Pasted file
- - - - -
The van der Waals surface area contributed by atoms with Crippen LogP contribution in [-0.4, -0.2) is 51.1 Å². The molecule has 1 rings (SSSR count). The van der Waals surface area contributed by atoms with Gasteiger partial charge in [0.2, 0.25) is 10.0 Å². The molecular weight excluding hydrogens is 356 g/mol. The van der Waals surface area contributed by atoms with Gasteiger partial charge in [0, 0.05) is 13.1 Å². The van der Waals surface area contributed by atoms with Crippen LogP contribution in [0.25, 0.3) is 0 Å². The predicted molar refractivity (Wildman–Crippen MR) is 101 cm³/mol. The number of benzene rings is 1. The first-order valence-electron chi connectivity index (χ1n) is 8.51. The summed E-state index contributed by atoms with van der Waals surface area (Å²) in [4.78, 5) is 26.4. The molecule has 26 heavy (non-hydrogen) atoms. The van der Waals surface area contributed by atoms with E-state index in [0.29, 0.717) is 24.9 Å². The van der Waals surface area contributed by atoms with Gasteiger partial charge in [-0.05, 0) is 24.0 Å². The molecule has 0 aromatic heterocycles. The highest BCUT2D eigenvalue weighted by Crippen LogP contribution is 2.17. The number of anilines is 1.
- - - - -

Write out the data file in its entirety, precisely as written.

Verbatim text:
The van der Waals surface area contributed by atoms with Crippen LogP contribution in [-0.4, -0.2) is 51.1 Å². The molecule has 1 rings (SSSR count). The van der Waals surface area contributed by atoms with Gasteiger partial charge in [0.2, 0.25) is 10.0 Å². The molecular weight excluding hydrogens is 356 g/mol. The van der Waals surface area contributed by atoms with Gasteiger partial charge in [0, 0.05) is 13.1 Å². The van der Waals surface area contributed by atoms with Crippen LogP contribution in [0.25, 0.3) is 0 Å². The predicted molar refractivity (Wildman–Crippen MR) is 101 cm³/mol. The number of benzene rings is 1. The first-order valence-electron chi connectivity index (χ1n) is 8.51. The summed E-state index contributed by atoms with van der Waals surface area (Å²) in [4.78, 5) is 26.4. The molecule has 26 heavy (non-hydrogen) atoms. The van der Waals surface area contributed by atoms with E-state index in [0.29, 0.717) is 24.9 Å². The van der Waals surface area contributed by atoms with Gasteiger partial charge in [-0.05, 0) is 24.0 Å². The molecule has 0 aromatic heterocycles. The highest BCUT2D eigenvalue weighted by Crippen LogP contribution is 2.17. The number of anilines is 1.